Simple Meetings. Why Do We Need RFPs?

Why are we still using RFPs to book simple meetings, when we could be using a completely automated touchless system?

 

Have you ever considered why it takes the same effort and number of days to book a simple meeting as it does a complex meeting?  It is because we are still using RFPs to buy simple meetings, and if we did not, but instead were able to use a touchless system to buy simple meetings, the whole process could take under 30 minutes.

 

By touchless system, I am referring to technology that requires no human interaction other than that of the buyer – in other words a system that can search for available inventory from all suppliers, present it for comparison, book it, and allow the buyer to contract and pay for it online.  Simple meetings, which I define as fewer than 50 attendees, low risk/visibility, with no offsites or production, really should lend themselves to this sort of treatment.

 

Is it any wonder that according to American Express Meetings & Events it takes 8+ days on average to book a simple meeting?  The booking process is just as onerous as for a complex meeting, because of the need for an RFP.

 

The RFP booking process looks like this:

 

(1) Develop eRFP (2) Issue eRFP (3) Compare Results (4) Confirm Availability (5) Negotiate (6) Sign Contract (7) Pay Deposit (8) Final Payment

 

However, if we could use a touchless system to book a simple meeting, the process would instead take under 30 minutes and look like this:

 

(1) Shop (2) Compare (3) Click “Agree” to Contract (4) Pay

 

Below I present the benefits to the industry of having a touchless system, and highlight the obstacles to developing such a system, as well as potential solutions.

 

Benefits

Three parties to the transaction, buyers, sellers, and agencies, would benefit greatly from such a system.

 

Benefits for buyers include:

  • Shortening of the procurement cycle from several days to under 30 minutes
  • Reduced time investment during the procurement process
  • Reduced agency costs

 

Benefits for sellers include:

  • Fewer eRFPs to be managed by the sales team
  • Reduced hotel sales team’s efforts on low margin events

 

Benefits for agencies include:

  • Elimination of the RFP process for simple meetings, which can lead to a reduction in resources required to book simple meetings, thereby allowing sourcing and planning resources to engage in events where they can truly add value

 

The one loser would be meetings technology providers, who would suffer due to fewer RFPs being issued.

 

Downside for meetings technology providers:

  • Fewer RFPs issued translates to lower revenues, unless the provider develops a touchless system and makes up the shortfall through transaction fees

 

Next, I will discuss the factors preventing us from arriving at a state of touchless nirvana.

 

Obstacles to a Touchless Solution

There has been progress in this area over the past few years, but the last three steps toward truly touchless bookings, i.e., inventory exposure, standardized contract terms and conditions, as well as online payment, have yet to be solved.

 

1. Inventory Exposure – this is a very sensitive topic for hoteliers, as it goes right to their livelihood.  In fact, to understand the dynamics of Meetings sales it is critical to understand the revenue contribution and operating profit of each service sold by hotels:

Service

Revenue Contribution

Profit

Guest Rooms

70-80%

75-80%

Food and Beverage

10-25%

25-60%

Meeting Space

1%

80%

 

This table clearly shows that guest room sales are the key revenue driver for a hotel, and we can conclude from the table that meeting space is offered in support of guest rooms, and not the other way around.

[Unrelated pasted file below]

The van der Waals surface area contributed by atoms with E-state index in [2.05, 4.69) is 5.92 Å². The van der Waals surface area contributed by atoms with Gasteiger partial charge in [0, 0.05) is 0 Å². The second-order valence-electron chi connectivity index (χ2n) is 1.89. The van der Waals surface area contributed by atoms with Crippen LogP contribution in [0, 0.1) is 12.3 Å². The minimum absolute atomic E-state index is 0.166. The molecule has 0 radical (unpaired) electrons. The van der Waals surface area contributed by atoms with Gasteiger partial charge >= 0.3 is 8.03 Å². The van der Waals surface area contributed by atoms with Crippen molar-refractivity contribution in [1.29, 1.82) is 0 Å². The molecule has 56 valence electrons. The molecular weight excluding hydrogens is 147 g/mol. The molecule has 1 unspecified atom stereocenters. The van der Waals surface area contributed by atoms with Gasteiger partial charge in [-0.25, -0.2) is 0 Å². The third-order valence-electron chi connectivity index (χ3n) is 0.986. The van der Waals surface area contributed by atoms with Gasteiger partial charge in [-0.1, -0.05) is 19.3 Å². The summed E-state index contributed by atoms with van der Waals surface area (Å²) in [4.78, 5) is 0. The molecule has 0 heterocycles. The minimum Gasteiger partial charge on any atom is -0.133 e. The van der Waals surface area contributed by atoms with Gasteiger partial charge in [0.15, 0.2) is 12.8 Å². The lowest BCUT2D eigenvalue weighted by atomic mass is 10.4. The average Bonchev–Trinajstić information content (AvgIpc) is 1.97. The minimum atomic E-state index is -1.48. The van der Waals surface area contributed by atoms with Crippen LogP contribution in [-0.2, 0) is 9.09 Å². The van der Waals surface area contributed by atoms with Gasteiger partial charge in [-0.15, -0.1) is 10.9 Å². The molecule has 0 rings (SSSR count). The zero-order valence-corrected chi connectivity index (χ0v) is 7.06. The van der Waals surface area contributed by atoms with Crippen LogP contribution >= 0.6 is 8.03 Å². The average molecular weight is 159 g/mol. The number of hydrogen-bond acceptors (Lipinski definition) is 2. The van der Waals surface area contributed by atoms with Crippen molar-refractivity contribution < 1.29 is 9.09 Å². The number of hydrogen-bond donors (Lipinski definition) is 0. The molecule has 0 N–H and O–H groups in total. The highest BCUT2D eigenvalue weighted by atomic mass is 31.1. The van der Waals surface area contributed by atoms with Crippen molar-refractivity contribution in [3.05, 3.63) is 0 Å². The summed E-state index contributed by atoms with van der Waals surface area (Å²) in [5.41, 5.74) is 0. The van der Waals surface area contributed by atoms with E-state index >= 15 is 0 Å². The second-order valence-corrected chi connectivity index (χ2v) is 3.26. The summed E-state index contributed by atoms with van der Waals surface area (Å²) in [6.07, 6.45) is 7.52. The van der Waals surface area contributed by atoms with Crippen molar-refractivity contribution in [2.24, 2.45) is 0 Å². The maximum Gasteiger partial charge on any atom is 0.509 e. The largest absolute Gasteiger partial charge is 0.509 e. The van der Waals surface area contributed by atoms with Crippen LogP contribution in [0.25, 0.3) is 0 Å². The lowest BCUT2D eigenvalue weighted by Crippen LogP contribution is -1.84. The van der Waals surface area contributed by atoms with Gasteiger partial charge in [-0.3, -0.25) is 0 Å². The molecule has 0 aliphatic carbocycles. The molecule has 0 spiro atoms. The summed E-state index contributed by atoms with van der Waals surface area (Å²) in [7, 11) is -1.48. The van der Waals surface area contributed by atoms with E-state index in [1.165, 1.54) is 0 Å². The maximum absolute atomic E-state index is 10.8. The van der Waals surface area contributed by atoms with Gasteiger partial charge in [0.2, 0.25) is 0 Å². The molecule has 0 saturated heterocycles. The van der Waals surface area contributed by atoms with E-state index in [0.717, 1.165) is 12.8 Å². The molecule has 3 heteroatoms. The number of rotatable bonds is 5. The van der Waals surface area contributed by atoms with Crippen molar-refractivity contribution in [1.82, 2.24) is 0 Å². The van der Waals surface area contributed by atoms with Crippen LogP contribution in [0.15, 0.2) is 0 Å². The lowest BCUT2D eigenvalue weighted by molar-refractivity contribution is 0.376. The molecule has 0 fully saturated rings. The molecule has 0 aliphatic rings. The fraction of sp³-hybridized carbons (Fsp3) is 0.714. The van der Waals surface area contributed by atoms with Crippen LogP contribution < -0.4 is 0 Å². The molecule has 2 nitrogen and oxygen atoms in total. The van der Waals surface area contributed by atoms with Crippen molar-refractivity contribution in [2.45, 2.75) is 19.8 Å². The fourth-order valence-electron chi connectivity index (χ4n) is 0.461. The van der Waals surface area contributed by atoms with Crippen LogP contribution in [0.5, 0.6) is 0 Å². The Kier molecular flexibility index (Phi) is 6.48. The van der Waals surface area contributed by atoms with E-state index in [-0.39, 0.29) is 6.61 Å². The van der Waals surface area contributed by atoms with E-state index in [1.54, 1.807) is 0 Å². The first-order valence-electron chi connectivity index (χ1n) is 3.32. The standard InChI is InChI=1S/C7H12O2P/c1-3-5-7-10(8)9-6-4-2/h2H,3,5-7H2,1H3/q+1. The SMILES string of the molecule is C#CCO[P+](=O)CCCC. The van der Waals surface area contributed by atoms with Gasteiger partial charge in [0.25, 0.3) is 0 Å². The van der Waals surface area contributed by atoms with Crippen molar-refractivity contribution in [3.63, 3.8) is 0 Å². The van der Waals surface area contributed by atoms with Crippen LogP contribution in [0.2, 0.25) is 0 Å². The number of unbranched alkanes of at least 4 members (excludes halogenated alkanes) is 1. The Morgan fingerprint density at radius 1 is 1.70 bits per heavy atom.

Given two meetings of the same size, one with guest rooms, and one with just meeting space, the hotel will always prefer the meeting with guest rooms.  And this explains why hotels have not been willing to expose their meeting space inventory to touchless booking systems without proper yield management.

 

To resolve this issue so that a touchless system would be able to access this information for booking purposes, hoteliers would need to link their guest room, meeting space and catering systems at the property level, apply yield management methodologies to the combined systems, and then allow this information to be viewed publicly.  I contend that the savings hoteliers would realize from eliminating the RFP process from their sales cycle for simple meetings would soon cover the costs of this investment.

 

2. Standardized Contracting – the clickthrough contract required by a touchless system is by necessity one-size fits all (similar to any terms of service agreement you agree/disagree to when buying online), since any changes to the terms and conditions would require human intervention.  This means the concerns of corporate legal departments, which might take issue with the legal T&Cs and liability clauses, and the concerns of corporate procurement departments, which might not always accept cancellation & attrition penalties and general business clauses, must be addressed in order for a touchless system to work.

 

One way to resolve this issue is for an industry body, such as APEX (Accepted Practices EXchange) or HEDNA (Hotel Electronic Distribution Network Association), to develop standardized contract language in conjunction with corporate clients and hoteliers that would be acceptable to the majority of customers and hotel chains.

 

3. Online Payment – the methodologies for paying for travel services online are well established, but meetings are different in that they often require a deposit, and due to cancellations, they often require refunds.

 

I suggest that no deposit be required, other than through being guaranteed by a card number, just like transient room nights, and that cancellations leading to refunds be handled through the standard refund process of a corporate card, much like an air ticket refund.

 

Let’s take a quick look at the current state of the industry and how close we are to a touchless system.

 

Current State

Currently there are three methodologies available to book simple meetings, and they are (1) manually – by phone or email, (2) an eRFP, as discussed above, and (3) emerging solutions, which I will discuss in more detail below.

 

The manual and eRFP methodologies are very inefficient for simple meetings.